We have a conga line of billion dollar disasters that are just obviously unnatural disasters. But every country has a different political system. Every corporation has a different board of directors and shareholders are thinking about, and nobody is saying, we're going to stop the production of this oil platform or this coal mine or this pipeline in this vital ten-year decade. Everything is all these net zero promises which really is creative accounting based on technology that doesn't even really exist yet. So, yes.
SIDNER: That was so striking, Bill, because it sounds like the math that Congress does sometimes which is we're going to get there, but we're just kind of assuming we'd get there in ten years because the accounting will work in our favor. Because when it comes to -- you talk about the pledges and the promises, but was there a single real commitment coming from this for urgent and immediate change?
WEIR: Well, the ones on methane, reducing methane, which is, you know, very potent in the near term, that's hugely important. The countries that signed on to that, although the big ones that didn't, Russia and China, the deforestation pledge is huge. If they mean it and, really, this is all just sort of a promise. It's an honor system. There's no international climate court.
So, it's kind of the same thing as when you go to your doctor and they say, how many drinks do you have a week? Yes, one, you know, it's -- it's a complete -- it's a complete fabrication that anybody could fudge if they want to. You have to trust that the people are earnest and they are there. And I look at the people line up and I thought, man, if people can pull together in the same direction, we're capable of a incredible things together.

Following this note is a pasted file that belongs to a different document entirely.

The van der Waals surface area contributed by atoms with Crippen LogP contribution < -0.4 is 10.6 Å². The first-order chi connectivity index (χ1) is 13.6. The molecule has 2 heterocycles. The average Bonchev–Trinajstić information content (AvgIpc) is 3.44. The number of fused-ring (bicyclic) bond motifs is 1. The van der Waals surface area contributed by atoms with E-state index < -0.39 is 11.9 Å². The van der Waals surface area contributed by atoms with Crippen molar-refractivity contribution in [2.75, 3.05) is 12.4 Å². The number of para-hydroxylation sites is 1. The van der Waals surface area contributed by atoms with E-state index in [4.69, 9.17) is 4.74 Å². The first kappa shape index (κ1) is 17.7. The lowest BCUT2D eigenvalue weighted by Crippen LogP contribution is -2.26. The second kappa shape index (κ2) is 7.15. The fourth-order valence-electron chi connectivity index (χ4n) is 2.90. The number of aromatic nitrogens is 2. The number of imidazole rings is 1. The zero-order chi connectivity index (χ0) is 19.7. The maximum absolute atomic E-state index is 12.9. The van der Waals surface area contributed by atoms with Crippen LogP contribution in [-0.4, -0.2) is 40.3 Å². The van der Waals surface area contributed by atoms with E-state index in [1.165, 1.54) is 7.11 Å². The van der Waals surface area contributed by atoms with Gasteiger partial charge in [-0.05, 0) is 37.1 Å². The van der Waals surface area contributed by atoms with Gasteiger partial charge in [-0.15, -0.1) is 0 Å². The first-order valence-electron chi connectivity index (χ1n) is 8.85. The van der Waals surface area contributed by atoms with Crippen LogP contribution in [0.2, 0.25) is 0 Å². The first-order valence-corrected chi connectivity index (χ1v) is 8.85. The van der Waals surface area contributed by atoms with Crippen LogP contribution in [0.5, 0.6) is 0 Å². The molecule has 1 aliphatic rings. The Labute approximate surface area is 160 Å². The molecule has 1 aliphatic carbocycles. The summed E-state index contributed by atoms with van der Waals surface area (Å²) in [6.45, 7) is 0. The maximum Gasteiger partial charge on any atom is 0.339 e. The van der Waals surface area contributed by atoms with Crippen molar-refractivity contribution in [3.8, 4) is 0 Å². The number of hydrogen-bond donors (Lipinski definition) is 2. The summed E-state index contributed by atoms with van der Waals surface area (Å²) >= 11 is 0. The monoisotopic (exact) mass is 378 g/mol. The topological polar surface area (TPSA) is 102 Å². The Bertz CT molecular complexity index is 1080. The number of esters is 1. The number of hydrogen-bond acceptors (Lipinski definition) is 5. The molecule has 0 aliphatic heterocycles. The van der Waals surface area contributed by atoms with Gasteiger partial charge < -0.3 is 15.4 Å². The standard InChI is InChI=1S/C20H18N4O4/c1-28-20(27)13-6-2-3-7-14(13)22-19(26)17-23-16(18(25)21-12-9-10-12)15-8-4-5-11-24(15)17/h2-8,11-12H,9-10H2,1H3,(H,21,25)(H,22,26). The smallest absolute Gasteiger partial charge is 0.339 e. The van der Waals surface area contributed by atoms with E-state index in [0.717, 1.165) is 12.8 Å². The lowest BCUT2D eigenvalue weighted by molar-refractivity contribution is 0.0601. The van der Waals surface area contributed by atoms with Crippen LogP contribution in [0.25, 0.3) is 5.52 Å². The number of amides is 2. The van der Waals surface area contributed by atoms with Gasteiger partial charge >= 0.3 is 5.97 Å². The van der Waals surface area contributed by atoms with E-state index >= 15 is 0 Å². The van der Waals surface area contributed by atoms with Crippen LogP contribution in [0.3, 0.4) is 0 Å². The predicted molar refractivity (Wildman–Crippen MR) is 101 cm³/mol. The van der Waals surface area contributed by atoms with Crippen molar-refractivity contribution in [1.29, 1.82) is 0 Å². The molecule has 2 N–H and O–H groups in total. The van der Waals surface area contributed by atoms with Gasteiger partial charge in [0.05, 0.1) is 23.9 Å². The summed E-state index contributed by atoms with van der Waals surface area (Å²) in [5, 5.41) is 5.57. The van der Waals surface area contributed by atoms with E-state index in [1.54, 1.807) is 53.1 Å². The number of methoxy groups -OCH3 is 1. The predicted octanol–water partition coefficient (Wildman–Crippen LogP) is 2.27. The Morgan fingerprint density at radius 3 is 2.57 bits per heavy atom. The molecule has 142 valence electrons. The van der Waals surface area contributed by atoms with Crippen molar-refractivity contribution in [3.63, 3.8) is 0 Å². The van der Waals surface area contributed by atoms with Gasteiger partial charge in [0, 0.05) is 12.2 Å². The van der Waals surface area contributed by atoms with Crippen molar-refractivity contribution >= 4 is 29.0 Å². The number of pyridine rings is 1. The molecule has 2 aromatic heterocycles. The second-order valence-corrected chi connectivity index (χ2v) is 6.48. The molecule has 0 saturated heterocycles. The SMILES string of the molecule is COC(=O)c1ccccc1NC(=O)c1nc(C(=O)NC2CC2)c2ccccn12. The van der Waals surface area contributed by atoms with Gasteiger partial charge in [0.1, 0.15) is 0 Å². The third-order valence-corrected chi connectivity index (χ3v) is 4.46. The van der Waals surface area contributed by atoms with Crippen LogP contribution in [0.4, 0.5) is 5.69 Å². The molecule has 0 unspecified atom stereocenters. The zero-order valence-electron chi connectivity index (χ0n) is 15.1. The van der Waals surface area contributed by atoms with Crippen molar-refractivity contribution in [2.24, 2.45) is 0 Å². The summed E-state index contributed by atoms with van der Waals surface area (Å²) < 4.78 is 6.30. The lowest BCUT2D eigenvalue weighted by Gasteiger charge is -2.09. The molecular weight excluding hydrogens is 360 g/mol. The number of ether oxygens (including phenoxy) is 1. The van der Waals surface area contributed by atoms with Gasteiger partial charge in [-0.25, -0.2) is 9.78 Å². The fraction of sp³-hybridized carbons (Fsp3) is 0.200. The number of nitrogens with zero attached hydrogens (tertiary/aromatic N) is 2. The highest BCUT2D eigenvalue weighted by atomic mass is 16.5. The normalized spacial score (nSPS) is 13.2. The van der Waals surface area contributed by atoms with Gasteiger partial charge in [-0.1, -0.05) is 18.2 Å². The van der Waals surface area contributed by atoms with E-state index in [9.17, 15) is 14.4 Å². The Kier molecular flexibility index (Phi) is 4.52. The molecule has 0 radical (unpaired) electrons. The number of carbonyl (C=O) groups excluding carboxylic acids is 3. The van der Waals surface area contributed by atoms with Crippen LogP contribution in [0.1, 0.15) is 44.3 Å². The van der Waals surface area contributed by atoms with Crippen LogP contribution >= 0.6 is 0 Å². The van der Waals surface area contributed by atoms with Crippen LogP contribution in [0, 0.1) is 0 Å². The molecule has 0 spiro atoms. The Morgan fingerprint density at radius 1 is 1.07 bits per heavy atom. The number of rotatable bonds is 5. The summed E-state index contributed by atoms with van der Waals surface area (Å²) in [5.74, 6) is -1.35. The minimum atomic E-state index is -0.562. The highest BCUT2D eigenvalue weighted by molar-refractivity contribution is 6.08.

But then you realize that the biggest contingent of lobbyists at COP26 represent oil and gas companies. And maybe some of them have changed their minds about their business models, but these are the same folks in a lot of ways that have been sort of fudging the facts, hiding the science and pumping this information, you know, out into the national discourse for decades. So, it's -- all of these things are competing around each other.
But President Obama, you know, got a standing ovation standing up there yesterday to talk about how sometimes he gets very dystopian but that cynicism is for cowards, and you have to keep trying.
SIDNER: I -- when it goes up, everyone should read, it read your reporter's notebook. It kind of crystallizes everything. It's great. Thanks, Bill.
WEIR: Thanks, Kate. You bet.
SIDNER: Inside Politics with John King begins after a break.